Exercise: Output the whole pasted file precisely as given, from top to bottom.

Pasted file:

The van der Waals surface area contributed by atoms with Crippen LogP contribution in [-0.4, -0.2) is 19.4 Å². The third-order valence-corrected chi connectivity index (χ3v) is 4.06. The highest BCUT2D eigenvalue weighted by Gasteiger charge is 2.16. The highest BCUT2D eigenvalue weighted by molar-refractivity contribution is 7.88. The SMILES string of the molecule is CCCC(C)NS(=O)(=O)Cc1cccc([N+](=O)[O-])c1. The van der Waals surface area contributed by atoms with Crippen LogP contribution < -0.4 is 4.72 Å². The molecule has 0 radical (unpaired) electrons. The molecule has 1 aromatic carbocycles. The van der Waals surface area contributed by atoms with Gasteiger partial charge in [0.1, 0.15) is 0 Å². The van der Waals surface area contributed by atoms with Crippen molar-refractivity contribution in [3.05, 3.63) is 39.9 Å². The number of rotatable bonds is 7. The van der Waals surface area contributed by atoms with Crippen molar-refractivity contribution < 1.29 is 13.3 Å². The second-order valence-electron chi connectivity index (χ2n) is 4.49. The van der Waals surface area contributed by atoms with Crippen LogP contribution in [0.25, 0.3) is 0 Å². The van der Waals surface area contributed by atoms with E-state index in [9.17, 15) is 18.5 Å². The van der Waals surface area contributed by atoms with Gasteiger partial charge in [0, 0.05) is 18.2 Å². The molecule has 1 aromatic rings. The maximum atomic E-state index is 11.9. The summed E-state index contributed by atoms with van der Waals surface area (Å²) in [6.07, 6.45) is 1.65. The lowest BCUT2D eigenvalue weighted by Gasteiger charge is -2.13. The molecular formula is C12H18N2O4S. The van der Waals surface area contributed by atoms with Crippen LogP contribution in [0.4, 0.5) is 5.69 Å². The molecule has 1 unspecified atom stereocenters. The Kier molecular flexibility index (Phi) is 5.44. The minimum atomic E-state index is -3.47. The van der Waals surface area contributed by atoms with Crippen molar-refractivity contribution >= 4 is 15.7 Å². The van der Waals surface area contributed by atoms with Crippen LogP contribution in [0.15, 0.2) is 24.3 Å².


The van der Waals surface area contributed by atoms with Crippen LogP contribution in [-0.4, -0.2) is 19.4 Å². The third-order valence-corrected chi connectivity index (χ3v) is 4.06. The highest BCUT2D eigenvalue weighted by Gasteiger charge is 2.16. The highest BCUT2D eigenvalue weighted by molar-refractivity contribution is 7.88. The SMILES string of the molecule is CCCC(C)NS(=O)(=O)Cc1cccc([N+](=O)[O-])c1. The van der Waals surface area contributed by atoms with Crippen LogP contribution < -0.4 is 4.72 Å². The molecule has 0 radical (unpaired) electrons. The molecule has 1 aromatic carbocycles. The van der Waals surface area contributed by atoms with Gasteiger partial charge in [0.1, 0.15) is 0 Å². The van der Waals surface area contributed by atoms with Crippen molar-refractivity contribution in [3.05, 3.63) is 39.9 Å². The number of rotatable bonds is 7. The van der Waals surface area contributed by atoms with Crippen molar-refractivity contribution < 1.29 is 13.3 Å². The second-order valence-electron chi connectivity index (χ2n) is 4.49. The van der Waals surface area contributed by atoms with Crippen LogP contribution in [0.25, 0.3) is 0 Å². The van der Waals surface area contributed by atoms with E-state index in [9.17, 15) is 18.5 Å². The van der Waals surface area contributed by atoms with Gasteiger partial charge in [0, 0.05) is 18.2 Å². The molecule has 1 aromatic rings. The maximum atomic E-state index is 11.9. The summed E-state index contributed by atoms with van der Waals surface area (Å²) in [6.07, 6.45) is 1.65. The lowest BCUT2D eigenvalue weighted by Gasteiger charge is -2.13. The molecular formula is C12H18N2O4S. The van der Waals surface area contributed by atoms with Crippen LogP contribution in [0.4, 0.5) is 5.69 Å². The molecule has 1 unspecified atom stereocenters. The Kier molecular flexibility index (Phi) is 5.44. The minimum atomic E-state index is -3.47. The van der Waals surface area contributed by atoms with Crippen molar-refractivity contribution >= 4 is 15.7 Å². The van der Waals surface area contributed by atoms with Crippen LogP contribution in [0.15, 0.2) is 24.3 Å².